Monday, April 9, 2012

Here's the Plan: The U.S. Will Export All Its Coal To China and Akk Its Natural Gas To Europe and Japan (KOL; BTU; LNG)

First up, Barron's:
Will the U.S. Become The World's Largest LNG Supplier? 
The short answer: If it wants to be. And it should—to create jobs, double exports, build global trading links and generally boost our economy. 
By 2017 the U.S. could be the largest exporter of liquefied natural gas in the world, surpassing leading LNG exporters Qatar and Australia. There is one big "if," however. America can produce more gas, export a surplus, improve the trade deficit, create jobs, generate taxable profits and reduce its dependence on foreign energy if the marketplace is allowed to work and politics doesn't get in the way.

In May 2011 Cheniere Energy received an Energy Department license to export LNG from its Sabine Pass LNG import terminal in Louisiana. Cheniere subsequently reached long-term deals with the U.K.'s BG Group, Spain's Gas Natural and India's GAIL. Cheniere is targeting operation in 2016 and plans to export up to 730 billion cubic feet of LNG annually, roughly 3% of current U.S. gas production.

Sabine Pass originally was built as an import facility to alleviate projected U.S. gas shortages. Shale-gas technology changed that assumption radically. Now Sabine Pass is attractive because it already possesses much of the infrastructure for an export plant: LNG storage tanks, gas-handling facilities and docking terminals. Only a liquefaction plant is needed to convert natural gas into LNG. Overall, Cheniere can create its export terminal for half the investment required for a new one.

With world oil over $100 per barrel, equivalent to $17 per million BTUs of gas, versus domestic natural gas at $2.10 per million BTUs, the opportunity is obvious: Cheniere can deliver its gas to Asia or European customers well below current market prices.

Six developers with existing import terminals are following the Sabine Pass model. And Cheniere has another project in Corpus Christi. With the expansion of the Panama Canal, Gulf LNG projects can economically target the lucrative Asia market. By 2017, the U.S. could be exporting upwards of 13 billion cubic feet of LNG per day.

But exporters must overcome growing opposition to LNG exports by environmentalists and industrial users of natural gas. Exporters must also get multiple permits from environmentally conscious federal officials. And Rep. Ed Markey (D.-Mass.) has proposed legislation to bar federal approval of any LNG export terminals until 2025. Those who most fear global warming don't want anyone anywhere to use more fossil fuel, even "cleaner" natural gas.

It is uphill for the anti-gas crowd. High oil prices are driving a transition to natural gas, even as fuel for trucks and cars. In the U.S., the T. Boone Pickens Plan would displace gasoline and diesel fuel for compressed natural gas in large trucks. Pickens estimates savings of two million barrels per day of oil imports if the nation's fleet of 18-wheelers converts to CNG. The Pickens Plan might fail legislatively because it calls for subsidies to fuel the transition. But if CNG's nearly $2-per-gallon price advantage over gasoline continues, the concept will evolve via natural market forces, as it should....MORE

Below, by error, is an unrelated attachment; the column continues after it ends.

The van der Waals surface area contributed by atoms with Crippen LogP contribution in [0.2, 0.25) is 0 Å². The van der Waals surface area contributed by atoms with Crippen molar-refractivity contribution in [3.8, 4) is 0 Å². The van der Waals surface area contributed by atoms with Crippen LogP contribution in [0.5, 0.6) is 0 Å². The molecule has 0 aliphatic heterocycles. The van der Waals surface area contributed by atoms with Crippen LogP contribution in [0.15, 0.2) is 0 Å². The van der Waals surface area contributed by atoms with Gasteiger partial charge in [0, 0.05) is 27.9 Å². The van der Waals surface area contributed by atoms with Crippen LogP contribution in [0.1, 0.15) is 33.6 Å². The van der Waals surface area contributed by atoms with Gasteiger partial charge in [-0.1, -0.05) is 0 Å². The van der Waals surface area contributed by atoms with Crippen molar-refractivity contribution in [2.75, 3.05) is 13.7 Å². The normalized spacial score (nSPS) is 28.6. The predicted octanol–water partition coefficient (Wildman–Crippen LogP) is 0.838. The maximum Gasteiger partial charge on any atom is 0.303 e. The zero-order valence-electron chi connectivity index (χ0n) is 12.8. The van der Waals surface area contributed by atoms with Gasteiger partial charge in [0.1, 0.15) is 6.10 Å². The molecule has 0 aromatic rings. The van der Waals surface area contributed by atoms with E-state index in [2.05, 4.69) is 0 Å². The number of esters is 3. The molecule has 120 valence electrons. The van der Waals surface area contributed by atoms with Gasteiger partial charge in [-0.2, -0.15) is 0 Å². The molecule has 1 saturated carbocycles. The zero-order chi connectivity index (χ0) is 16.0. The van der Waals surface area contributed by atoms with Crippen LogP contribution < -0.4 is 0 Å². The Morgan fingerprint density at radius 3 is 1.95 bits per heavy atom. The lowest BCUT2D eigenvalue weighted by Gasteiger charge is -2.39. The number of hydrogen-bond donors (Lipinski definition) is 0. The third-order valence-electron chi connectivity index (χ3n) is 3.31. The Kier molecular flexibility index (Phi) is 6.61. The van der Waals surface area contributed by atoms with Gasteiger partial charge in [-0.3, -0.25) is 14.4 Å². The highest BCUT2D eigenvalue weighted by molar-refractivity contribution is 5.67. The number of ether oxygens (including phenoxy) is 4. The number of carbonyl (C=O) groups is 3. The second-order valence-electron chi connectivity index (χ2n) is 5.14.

...Exporting energy, however, rubs a lot of people the wrong way. Pickens wants cheap natural gas for his 18-wheelers and opposes LNG exports. Industrial gas users argue that a vibrant LNG industry would propel domestic gas prices higher. A study by Deloitte said that exporting six 6 BCF per day of LNG would raise wellhead gas prices by 12 cents per million BTU (about 1% on a retail basis). Advocates of "energy independence" argue that exporting LNG would tie U.S. natural gas prices to global markets. 

The Energy Department's Office of Fossil Energy is considering whether exporting LNG is in the public interest. In the meantime -- shades of Keystone XL -- the department has effectively put a moratorium on new LNG export licenses....
And from:
US Coal Exports at Highest Level in Twenty Years
For the full year of 2011, the US exported 107,259 thousand short tons of coal. This was the highest level of coal exports since 1991. More impressive: exports recorded a more than 25% leap compared to the previous year, 2010. (see data here, opens to PDF).  Additionally, this was also a dramatic breakout in volume from the previous decade, which ranged from 40,000 – 80,000 thousand short tons per annum.  The below chart, from EIA Washington, does not capture the full year, though it certainly portrays the trend. Nota bene: this chart tracks the quarterly volumes of coal exports....MORE